Memorial Day: good news on gasoline prices, and it may get better
Memorial Day weekend, the start of the summer driving season, will see gasoline prices at their lowest in two years. Concerns about Europe and optimism about Iran have helped cut the cost of crude.
This Memorial Day weekend, motorists will find gasoline plentiful and at the lowest price it’s been for two years.
Good news. And it may get better.
With the price of crude oil hovering around $90 a barrel on Tuesday – down $1.78 a barrel and the lowest it’s been in more than half a year – some energy analysts believe it looks as if the price for the rest of the summer could be coming down even more.
And all this just two months after dire predictions of record-high summer gasoline prices.
This weekend, prices at the pump on a national basis should average about $3.66 a gallon, predicts AAA, the national motorists club. This is down 26 cents a gallon from the peak of $3.94 a gallon set in early April.
However, gas prices could be as low as $3.33 a gallon in South Carolina and as high as $4.32 a gallon in California. West Coast prices have remained high in part because of some refinery issues, say energy experts.
“For the start of the summer driving season motorists will see prices cheaper than they were a year ago, which is welcome relief for the 34.8 million Americans that AAA predicts will travel this Memorial Day weekend,” says Avery Ash, manager of regulatory affairs for AAA in Washington. “Heading into the summer, our expectation, based on current market conditions, is that there is room for prices to continue to move downward.”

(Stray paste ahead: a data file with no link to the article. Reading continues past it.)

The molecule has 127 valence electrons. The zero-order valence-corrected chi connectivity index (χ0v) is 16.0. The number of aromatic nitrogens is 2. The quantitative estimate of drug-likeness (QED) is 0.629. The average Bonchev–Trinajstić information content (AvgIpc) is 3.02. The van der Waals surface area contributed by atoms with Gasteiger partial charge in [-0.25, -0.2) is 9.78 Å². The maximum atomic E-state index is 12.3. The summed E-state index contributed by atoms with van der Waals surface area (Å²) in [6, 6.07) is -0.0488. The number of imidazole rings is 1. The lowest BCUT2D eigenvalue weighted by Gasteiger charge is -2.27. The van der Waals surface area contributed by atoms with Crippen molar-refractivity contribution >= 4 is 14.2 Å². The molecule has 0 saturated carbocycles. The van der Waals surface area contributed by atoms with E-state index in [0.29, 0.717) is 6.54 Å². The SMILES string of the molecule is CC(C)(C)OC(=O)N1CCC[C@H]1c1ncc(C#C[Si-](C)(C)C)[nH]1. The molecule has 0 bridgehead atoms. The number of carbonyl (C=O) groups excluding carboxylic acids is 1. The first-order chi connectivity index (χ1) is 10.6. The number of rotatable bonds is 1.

Energy analysts say that falling prices at the start of the summer driving season is a positive sign for consumers’ pocketbooks. Gasoline is a staple that most Americans purchase – the average household will spend about $3,000 this year at current prices – so any reduction in price gives them additional money to spend on discretionary items. The price reduction also helps consumers psychologically: as the price approached $4 a gallon on a national basis they felt increasingly squeezed.